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Ewloe, United Kingdom
Writing, tweeting, debating and occasionally getting a little over-excited about 3D Printing. But always aiming to keep it real!

Friday, 16 November 2018

Additive Manufacturing for “Real” Production: Where are we?

Here’s my take following Formnext 2018 and a year of evolving insight ...

There was one word that was used more than any other at this year’s edition of Formnext in Frankfurt, which took place this week. You guessed it: PRODUCTION. It was invariably accompanied by other words, usually “serial” or “high-volume” — all within the context of additive manufacturing (AM) processes. This is, and has been for a while, the ultimate application goal with AM. Indeed, now more than ever, it appears to be within reach, with some evidence, and plenty of hearsay, to suggest it is happening right now. 

For context, and following the changes of the industry as I see them, I am now differentiating between manufacturing and serial production applications of AM, as well as the well-established prototyping and increasing tooling applications.Specifically, I find myself categorizing applications as follows:

Product Development / Prototyping:using AM/3DP processes for developing new products – to prove concepts, improve design integrity through fast iterations and determine form, fit and function. Material selection and identification can also be included here – prototyping in the end use material, or close. 
Tooling:Using AM/3DP processes to produce rapid tooling and/or investment casting parts to speed up the production process for small to medium volume parts and to overcome many of the limitations of traditional tooling methodologies including but not limited to very long lead times and extortionate costs. 
Manufacturing:using AM/3DP for single use / very low volume products and parts. Examples from this category can be found right throughout the supply chain – from large OEMs down to individual “cottage industry” type companies. It also includes using AM for general and customized jigs and fixtures etc.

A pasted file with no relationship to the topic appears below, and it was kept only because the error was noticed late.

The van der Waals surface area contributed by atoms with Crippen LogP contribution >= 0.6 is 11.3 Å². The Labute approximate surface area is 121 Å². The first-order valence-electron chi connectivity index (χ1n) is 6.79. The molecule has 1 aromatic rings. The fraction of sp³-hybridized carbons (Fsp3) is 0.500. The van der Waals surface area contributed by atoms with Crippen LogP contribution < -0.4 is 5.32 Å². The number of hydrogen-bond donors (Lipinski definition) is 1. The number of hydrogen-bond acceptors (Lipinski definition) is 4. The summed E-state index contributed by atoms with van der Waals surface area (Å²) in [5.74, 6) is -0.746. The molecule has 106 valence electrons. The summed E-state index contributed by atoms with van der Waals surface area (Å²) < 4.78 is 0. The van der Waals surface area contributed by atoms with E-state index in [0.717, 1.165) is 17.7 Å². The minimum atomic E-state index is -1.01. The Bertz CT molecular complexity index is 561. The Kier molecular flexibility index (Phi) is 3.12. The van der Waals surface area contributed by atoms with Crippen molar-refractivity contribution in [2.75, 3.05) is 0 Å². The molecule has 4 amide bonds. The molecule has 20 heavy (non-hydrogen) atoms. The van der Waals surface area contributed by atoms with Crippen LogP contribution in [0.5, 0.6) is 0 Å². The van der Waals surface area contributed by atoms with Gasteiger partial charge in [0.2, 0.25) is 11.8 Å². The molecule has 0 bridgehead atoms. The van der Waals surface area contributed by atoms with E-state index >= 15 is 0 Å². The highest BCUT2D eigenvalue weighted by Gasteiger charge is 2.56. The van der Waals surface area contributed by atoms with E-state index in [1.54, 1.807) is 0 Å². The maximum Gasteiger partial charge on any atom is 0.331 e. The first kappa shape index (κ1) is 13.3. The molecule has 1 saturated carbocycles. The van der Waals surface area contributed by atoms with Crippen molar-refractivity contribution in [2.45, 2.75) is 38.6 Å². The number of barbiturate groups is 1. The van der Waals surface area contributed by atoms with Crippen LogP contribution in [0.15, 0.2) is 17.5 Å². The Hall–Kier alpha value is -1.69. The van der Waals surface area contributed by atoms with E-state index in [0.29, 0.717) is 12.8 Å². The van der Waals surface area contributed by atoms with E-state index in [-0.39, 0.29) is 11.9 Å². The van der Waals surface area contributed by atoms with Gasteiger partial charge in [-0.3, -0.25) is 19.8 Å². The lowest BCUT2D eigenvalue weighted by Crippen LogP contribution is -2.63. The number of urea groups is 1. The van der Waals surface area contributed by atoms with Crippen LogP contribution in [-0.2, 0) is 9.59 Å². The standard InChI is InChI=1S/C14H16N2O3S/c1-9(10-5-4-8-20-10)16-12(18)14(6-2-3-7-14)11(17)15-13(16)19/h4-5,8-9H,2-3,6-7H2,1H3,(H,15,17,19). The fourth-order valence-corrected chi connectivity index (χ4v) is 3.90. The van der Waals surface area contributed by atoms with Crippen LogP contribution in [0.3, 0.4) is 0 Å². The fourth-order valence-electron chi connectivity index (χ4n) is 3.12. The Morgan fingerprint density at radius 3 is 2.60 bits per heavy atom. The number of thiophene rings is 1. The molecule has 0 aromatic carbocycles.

Production– medium to high volumes (serial), high quality (to regulatory standards) repeatable production of products / parts. 

I know this is far from perfect, most notably how manufacturing and production can be used interchangeably and there is the potential for confusion here, but when offered with context and perspective, this is the best I’ve come up with, so far, at least. [Feel free to let me know any thoughts on this ….] 

Anyway, back to Formnext and the opinions that framed the conversations around production during the course of the week were many and varied — even vastly contrasting in some cases. 

For instance, one conversation was beyond bullish, and included the statement: “Serial production with AM is proliferating, everyone is doing it.” I raised a brow, and challenged that with my own thoughts that it is growing, but most serial production applications of AM are not visible; but it is far from “everyone.” 

Another conversation, was the converse, including the proposition that: “’REAL’ production with AM will take decades.” Guess what? I raised a brow, and challenged that with my own thoughts that it is growing, but most serial production applications of AM are not visible yet; but there is real progress, with evidence and I cited the usual. 

It was weird to find myself using virtually the same argument to counter two such contrary points of view. I have no idea if I left a lasting impression or tempered either of these views in any way, but you never know. To be fair, however, the majority of conversations were more in line with my position of growth and expansion around application development as well as AM being integrated into real production workflows at increasing volumes, albeit most still not in the public domain. The general consensus I picked up on this week is that serial production applications with AM processes offer the biggest opportunities for the growth of the sector. 

As you would absolutely expect, the AM Original Equipment Manufacturers (OEMs) are ‘bigging’ up the production narrative. The OEMs offering metal were leading the way, but there was also plenty of the same from the polymers side as well, notably Carbon, HP, Stratasys and 3D Systems. The latter currently offers both metal and polymer AM solutions while Stratasys and HP will, at some point in the next couple of years (maybe longer), also commercialize their metal systems that are currently in development to complement their industrial polymer AM solutions.